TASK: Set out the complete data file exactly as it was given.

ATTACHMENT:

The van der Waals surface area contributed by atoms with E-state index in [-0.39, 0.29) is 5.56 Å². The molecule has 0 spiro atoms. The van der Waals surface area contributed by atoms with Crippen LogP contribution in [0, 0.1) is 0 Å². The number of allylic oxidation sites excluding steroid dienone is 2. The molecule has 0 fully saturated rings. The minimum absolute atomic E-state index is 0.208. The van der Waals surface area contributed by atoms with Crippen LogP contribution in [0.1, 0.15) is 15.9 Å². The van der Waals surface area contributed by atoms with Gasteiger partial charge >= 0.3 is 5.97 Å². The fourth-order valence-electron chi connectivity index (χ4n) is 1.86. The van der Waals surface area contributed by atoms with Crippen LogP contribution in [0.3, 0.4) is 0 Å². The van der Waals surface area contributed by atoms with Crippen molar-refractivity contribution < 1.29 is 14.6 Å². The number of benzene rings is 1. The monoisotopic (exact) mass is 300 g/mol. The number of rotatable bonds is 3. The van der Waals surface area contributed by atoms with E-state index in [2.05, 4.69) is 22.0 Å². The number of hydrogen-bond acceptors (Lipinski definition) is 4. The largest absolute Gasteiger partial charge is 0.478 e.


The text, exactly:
The van der Waals surface area contributed by atoms with E-state index in [-0.39, 0.29) is 5.56 Å². The molecule has 0 spiro atoms. The van der Waals surface area contributed by atoms with Crippen LogP contribution in [0, 0.1) is 0 Å². The number of allylic oxidation sites excluding steroid dienone is 2. The molecule has 0 fully saturated rings. The minimum absolute atomic E-state index is 0.208. The van der Waals surface area contributed by atoms with Crippen LogP contribution in [0.1, 0.15) is 15.9 Å². The van der Waals surface area contributed by atoms with Gasteiger partial charge >= 0.3 is 5.97 Å². The fourth-order valence-electron chi connectivity index (χ4n) is 1.86. The van der Waals surface area contributed by atoms with Crippen LogP contribution in [0.3, 0.4) is 0 Å². The van der Waals surface area contributed by atoms with Crippen molar-refractivity contribution < 1.29 is 14.6 Å². The number of benzene rings is 1. The monoisotopic (exact) mass is 300 g/mol. The number of rotatable bonds is 3. The van der Waals surface area contributed by atoms with E-state index in [2.05, 4.69) is 22.0 Å². The number of hydrogen-bond acceptors (Lipinski definition) is 4. The largest absolute Gasteiger partial charge is 0.478 e.